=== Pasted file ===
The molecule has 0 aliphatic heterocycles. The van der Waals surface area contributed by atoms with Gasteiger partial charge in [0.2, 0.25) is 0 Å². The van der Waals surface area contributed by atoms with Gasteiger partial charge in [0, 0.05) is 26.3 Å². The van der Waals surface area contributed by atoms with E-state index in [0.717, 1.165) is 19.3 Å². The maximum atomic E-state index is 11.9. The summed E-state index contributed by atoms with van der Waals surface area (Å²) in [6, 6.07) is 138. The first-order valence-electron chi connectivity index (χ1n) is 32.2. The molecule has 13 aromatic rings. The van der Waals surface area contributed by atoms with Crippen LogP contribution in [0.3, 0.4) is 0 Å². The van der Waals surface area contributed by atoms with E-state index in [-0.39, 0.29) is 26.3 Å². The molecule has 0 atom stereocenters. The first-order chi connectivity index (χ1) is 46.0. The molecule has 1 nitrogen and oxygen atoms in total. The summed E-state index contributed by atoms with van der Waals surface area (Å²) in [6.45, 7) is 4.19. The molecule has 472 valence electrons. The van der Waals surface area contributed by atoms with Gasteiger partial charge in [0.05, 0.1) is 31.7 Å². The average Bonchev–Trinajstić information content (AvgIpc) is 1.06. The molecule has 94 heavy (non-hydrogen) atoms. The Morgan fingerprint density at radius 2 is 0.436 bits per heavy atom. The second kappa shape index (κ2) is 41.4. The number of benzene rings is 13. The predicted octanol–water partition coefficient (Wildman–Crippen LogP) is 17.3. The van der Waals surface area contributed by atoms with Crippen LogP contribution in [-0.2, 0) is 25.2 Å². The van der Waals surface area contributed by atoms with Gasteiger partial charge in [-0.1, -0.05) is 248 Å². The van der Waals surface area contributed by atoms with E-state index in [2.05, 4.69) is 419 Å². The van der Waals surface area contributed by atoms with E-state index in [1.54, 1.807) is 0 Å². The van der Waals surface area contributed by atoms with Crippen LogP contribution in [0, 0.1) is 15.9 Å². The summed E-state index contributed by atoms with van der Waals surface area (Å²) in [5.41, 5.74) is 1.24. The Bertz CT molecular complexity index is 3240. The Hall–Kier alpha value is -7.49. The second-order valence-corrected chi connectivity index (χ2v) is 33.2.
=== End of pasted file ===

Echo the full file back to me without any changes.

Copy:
The molecule has 0 aliphatic heterocycles. The van der Waals surface area contributed by atoms with Gasteiger partial charge in [0.2, 0.25) is 0 Å². The van der Waals surface area contributed by atoms with Gasteiger partial charge in [0, 0.05) is 26.3 Å². The van der Waals surface area contributed by atoms with E-state index in [0.717, 1.165) is 19.3 Å². The maximum atomic E-state index is 11.9. The summed E-state index contributed by atoms with van der Waals surface area (Å²) in [6, 6.07) is 138. The first-order valence-electron chi connectivity index (χ1n) is 32.2. The molecule has 13 aromatic rings. The van der Waals surface area contributed by atoms with Crippen LogP contribution in [0.3, 0.4) is 0 Å². The van der Waals surface area contributed by atoms with E-state index in [-0.39, 0.29) is 26.3 Å². The molecule has 0 atom stereocenters. The first-order chi connectivity index (χ1) is 46.0. The molecule has 1 nitrogen and oxygen atoms in total. The summed E-state index contributed by atoms with van der Waals surface area (Å²) in [6.45, 7) is 4.19. The molecule has 472 valence electrons. The van der Waals surface area contributed by atoms with Gasteiger partial charge in [0.05, 0.1) is 31.7 Å². The average Bonchev–Trinajstić information content (AvgIpc) is 1.06. The molecule has 94 heavy (non-hydrogen) atoms. The Morgan fingerprint density at radius 2 is 0.436 bits per heavy atom. The second kappa shape index (κ2) is 41.4. The number of benzene rings is 13. The predicted octanol–water partition coefficient (Wildman–Crippen LogP) is 17.3. The van der Waals surface area contributed by atoms with Crippen LogP contribution in [-0.2, 0) is 25.2 Å². The van der Waals surface area contributed by atoms with Gasteiger partial charge in [-0.1, -0.05) is 248 Å². The van der Waals surface area contributed by atoms with E-state index in [2.05, 4.69) is 419 Å². The van der Waals surface area contributed by atoms with E-state index in [1.54, 1.807) is 0 Å². The van der Waals surface area contributed by atoms with Crippen LogP contribution in [0, 0.1) is 15.9 Å². The summed E-state index contributed by atoms with van der Waals surface area (Å²) in [5.41, 5.74) is 1.24. The Bertz CT molecular complexity index is 3240. The Hall–Kier alpha value is -7.49. The second-order valence-corrected chi connectivity index (χ2v) is 33.2.